This Is Why My Friends Don’t Let Me Read Their Papers

In high school, the red pen happened to be my favourite (with black a close, sophisticated second). In other words, I was not merciful when it came to editing my peer’s papers. When I would return pages covered with more red than black, looks of horror flashed across more than a few faces. A curt “Thanks” would be offered, and a voodoo doll in my image would be created that evening.

I went to an arts high school. Enough said…

My love of editing has stuck with me over the years, and I’ve even picked up a few new tricks since high school. These tricks, however, have been acquired through other people editing my papers. (I never claimed to be perfect—I just like finding mistakes.) Here are three quick examples that could help you improve your writing this semester:

  1. Avoid being verbose. In my experience, most undergrads feel the need to use the most flamboyant language at their disposal, to sound smart, of course. After reading academic journal after academic journal, using simple words and short sentences just seems unacceptable. “Arguments” become “discourse,” and pretty soon you aren’t even sure what you’re talking about. But using big or fancy words will not make your arguments any stronger. Keep it simple and the readability of your paper will increase tenfold (or something like that). You probably don’t even enjoy the academic journals assigned in your class—so why would you want to imitate that style?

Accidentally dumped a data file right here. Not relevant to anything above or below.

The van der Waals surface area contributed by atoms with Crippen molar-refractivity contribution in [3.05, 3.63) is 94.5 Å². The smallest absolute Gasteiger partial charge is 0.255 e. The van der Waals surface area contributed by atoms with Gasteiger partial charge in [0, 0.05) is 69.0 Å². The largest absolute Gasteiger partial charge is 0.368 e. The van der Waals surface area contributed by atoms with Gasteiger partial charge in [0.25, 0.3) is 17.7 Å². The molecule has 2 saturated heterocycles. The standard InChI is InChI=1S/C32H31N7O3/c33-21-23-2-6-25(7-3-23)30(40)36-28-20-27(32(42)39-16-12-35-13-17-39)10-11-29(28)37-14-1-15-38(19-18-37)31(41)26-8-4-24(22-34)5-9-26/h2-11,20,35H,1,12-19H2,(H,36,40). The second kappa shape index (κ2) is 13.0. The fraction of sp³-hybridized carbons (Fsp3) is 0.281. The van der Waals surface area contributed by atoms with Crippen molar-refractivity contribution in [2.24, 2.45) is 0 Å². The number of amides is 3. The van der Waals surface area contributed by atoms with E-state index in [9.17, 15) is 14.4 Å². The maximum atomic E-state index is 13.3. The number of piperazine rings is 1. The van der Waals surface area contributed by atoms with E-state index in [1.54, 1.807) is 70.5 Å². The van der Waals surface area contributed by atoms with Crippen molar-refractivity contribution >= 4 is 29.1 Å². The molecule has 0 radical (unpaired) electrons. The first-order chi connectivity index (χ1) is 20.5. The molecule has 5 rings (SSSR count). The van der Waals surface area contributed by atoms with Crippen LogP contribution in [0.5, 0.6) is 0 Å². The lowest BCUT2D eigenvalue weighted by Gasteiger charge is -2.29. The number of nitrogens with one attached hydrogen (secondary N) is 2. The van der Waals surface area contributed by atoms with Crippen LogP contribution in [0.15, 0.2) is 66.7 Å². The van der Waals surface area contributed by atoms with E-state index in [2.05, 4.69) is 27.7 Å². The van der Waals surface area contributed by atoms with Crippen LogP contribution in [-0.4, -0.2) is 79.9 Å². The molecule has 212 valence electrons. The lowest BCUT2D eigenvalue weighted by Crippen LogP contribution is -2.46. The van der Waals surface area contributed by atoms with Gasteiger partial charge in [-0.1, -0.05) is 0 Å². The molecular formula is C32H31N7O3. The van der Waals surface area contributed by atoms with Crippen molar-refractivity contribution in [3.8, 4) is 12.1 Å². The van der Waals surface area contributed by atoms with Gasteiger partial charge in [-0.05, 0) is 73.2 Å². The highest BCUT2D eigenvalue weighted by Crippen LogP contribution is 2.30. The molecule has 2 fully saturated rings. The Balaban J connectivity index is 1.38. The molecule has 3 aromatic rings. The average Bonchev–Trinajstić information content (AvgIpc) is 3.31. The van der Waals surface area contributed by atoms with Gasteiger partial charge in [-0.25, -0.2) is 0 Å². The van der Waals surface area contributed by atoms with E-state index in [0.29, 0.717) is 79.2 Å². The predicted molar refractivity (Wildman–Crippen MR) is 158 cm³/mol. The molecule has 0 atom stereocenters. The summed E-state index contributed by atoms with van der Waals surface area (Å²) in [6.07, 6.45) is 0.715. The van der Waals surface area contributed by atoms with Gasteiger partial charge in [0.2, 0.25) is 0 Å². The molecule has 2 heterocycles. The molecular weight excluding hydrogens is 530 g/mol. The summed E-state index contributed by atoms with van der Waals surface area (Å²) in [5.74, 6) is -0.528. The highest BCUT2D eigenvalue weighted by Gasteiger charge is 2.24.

2. Ditch vocal tags. After writing in a fairly casual style for over a year, the return to academic writing was a bit of a shock for me. Early drafts of papers sounded as though I were Charles Dickens and being paid by the word. Words like “furthermore” and “conversely,” “hence” and “therefore” littered the beginning of every thought. Like verbose language, these words—which I have come to know as “vocal tags”—do not necessarily add any value to your paper. Think about the way you’re using the word: if it doesn’t help make a point, don’t include it.
  3. Maintain micro-coherence. When I started writing essays back in Grade 9, I was taught to treat them as a road map. I was to keep my main goal of each “trip” in mind and map out my “destinations” in the order I would arrive at them. My favourite papers always seemed to have a logical flow from one argument, or destination, to the next. This idea of micro-coherence helped me understand where my argument was going and kept me on a logical path to the inevitable “slideshow” that is characteristic of any trip.

While voodoo dolls were once the consequence of my editorial suggestions, I currently have no pins sticking out of my body. In fact, I eventually received gratitude for my efforts and, in exchange, similar treatments were given to my paper.

Hopefully you can use these ideas to improve your next paper. If you have any tips that you use, feel free to leave a comment below!

Ironically, this blog will probably have quite a few mistakes that need to be edited. Just another opportunity to learn.

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